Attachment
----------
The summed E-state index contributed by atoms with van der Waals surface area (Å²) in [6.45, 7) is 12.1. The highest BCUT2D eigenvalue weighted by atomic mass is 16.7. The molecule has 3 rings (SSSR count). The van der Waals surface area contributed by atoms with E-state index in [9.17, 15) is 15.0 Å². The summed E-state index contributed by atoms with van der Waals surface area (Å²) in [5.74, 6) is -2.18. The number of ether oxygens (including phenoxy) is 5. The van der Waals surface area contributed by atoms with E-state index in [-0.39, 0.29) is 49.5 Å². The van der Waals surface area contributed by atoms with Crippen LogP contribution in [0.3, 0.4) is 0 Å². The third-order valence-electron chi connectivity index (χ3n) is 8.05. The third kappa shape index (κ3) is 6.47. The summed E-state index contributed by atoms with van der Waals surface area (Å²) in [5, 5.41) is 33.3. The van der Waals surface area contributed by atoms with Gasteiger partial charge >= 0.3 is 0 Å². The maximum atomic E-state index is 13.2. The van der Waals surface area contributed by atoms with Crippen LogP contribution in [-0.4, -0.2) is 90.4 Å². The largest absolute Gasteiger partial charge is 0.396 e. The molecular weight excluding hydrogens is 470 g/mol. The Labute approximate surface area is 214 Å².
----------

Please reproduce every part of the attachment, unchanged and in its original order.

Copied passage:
The summed E-state index contributed by atoms with van der Waals surface area (Å²) in [6.45, 7) is 12.1. The highest BCUT2D eigenvalue weighted by atomic mass is 16.7. The molecule has 3 rings (SSSR count). The van der Waals surface area contributed by atoms with E-state index in [9.17, 15) is 15.0 Å². The summed E-state index contributed by atoms with van der Waals surface area (Å²) in [5.74, 6) is -2.18. The number of ether oxygens (including phenoxy) is 5. The van der Waals surface area contributed by atoms with E-state index in [-0.39, 0.29) is 49.5 Å². The van der Waals surface area contributed by atoms with Crippen LogP contribution in [0.3, 0.4) is 0 Å². The third-order valence-electron chi connectivity index (χ3n) is 8.05. The third kappa shape index (κ3) is 6.47. The summed E-state index contributed by atoms with van der Waals surface area (Å²) in [5, 5.41) is 33.3. The van der Waals surface area contributed by atoms with Gasteiger partial charge >= 0.3 is 0 Å². The maximum atomic E-state index is 13.2. The van der Waals surface area contributed by atoms with Crippen LogP contribution in [-0.4, -0.2) is 90.4 Å². The largest absolute Gasteiger partial charge is 0.396 e. The molecular weight excluding hydrogens is 470 g/mol. The Labute approximate surface area is 214 Å².